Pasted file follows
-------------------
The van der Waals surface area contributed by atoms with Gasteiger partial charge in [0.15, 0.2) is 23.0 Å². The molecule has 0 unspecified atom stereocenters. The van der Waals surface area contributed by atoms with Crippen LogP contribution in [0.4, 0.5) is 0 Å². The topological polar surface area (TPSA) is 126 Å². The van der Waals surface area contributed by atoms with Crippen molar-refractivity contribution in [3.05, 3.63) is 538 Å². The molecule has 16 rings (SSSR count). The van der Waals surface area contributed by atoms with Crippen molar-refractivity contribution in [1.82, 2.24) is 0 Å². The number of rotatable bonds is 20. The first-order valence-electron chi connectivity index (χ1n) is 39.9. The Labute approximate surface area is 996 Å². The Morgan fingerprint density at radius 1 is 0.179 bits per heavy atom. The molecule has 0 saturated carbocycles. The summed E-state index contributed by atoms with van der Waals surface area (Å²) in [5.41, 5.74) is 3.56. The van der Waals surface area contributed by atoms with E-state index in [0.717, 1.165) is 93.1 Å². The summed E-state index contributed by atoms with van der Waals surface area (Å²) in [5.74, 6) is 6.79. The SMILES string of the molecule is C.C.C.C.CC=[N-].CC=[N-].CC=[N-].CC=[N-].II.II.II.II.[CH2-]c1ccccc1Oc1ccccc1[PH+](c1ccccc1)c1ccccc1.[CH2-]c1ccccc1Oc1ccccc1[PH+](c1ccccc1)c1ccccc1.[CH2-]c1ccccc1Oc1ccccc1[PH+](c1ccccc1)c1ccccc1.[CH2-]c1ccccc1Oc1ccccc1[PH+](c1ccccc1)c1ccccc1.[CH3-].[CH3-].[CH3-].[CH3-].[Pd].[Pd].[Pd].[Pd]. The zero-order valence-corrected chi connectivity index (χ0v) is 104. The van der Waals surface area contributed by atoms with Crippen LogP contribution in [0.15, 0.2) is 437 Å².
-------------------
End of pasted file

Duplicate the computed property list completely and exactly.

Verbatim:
The van der Waals surface area contributed by atoms with Gasteiger partial charge in [0.15, 0.2) is 23.0 Å². The molecule has 0 unspecified atom stereocenters. The van der Waals surface area contributed by atoms with Crippen LogP contribution in [0.4, 0.5) is 0 Å². The topological polar surface area (TPSA) is 126 Å². The van der Waals surface area contributed by atoms with Crippen molar-refractivity contribution in [3.05, 3.63) is 538 Å². The molecule has 16 rings (SSSR count). The van der Waals surface area contributed by atoms with Crippen molar-refractivity contribution in [1.82, 2.24) is 0 Å². The number of rotatable bonds is 20. The first-order valence-electron chi connectivity index (χ1n) is 39.9. The Labute approximate surface area is 996 Å². The Morgan fingerprint density at radius 1 is 0.179 bits per heavy atom. The molecule has 0 saturated carbocycles. The summed E-state index contributed by atoms with van der Waals surface area (Å²) in [5.41, 5.74) is 3.56. The van der Waals surface area contributed by atoms with E-state index in [0.717, 1.165) is 93.1 Å². The summed E-state index contributed by atoms with van der Waals surface area (Å²) in [5.74, 6) is 6.79. The SMILES string of the molecule is C.C.C.C.CC=[N-].CC=[N-].CC=[N-].CC=[N-].II.II.II.II.[CH2-]c1ccccc1Oc1ccccc1[PH+](c1ccccc1)c1ccccc1.[CH2-]c1ccccc1Oc1ccccc1[PH+](c1ccccc1)c1ccccc1.[CH2-]c1ccccc1Oc1ccccc1[PH+](c1ccccc1)c1ccccc1.[CH2-]c1ccccc1Oc1ccccc1[PH+](c1ccccc1)c1ccccc1.[CH3-].[CH3-].[CH3-].[CH3-].[Pd].[Pd].[Pd].[Pd]. The zero-order valence-corrected chi connectivity index (χ0v) is 104. The van der Waals surface area contributed by atoms with Crippen LogP contribution in [0.15, 0.2) is 437 Å².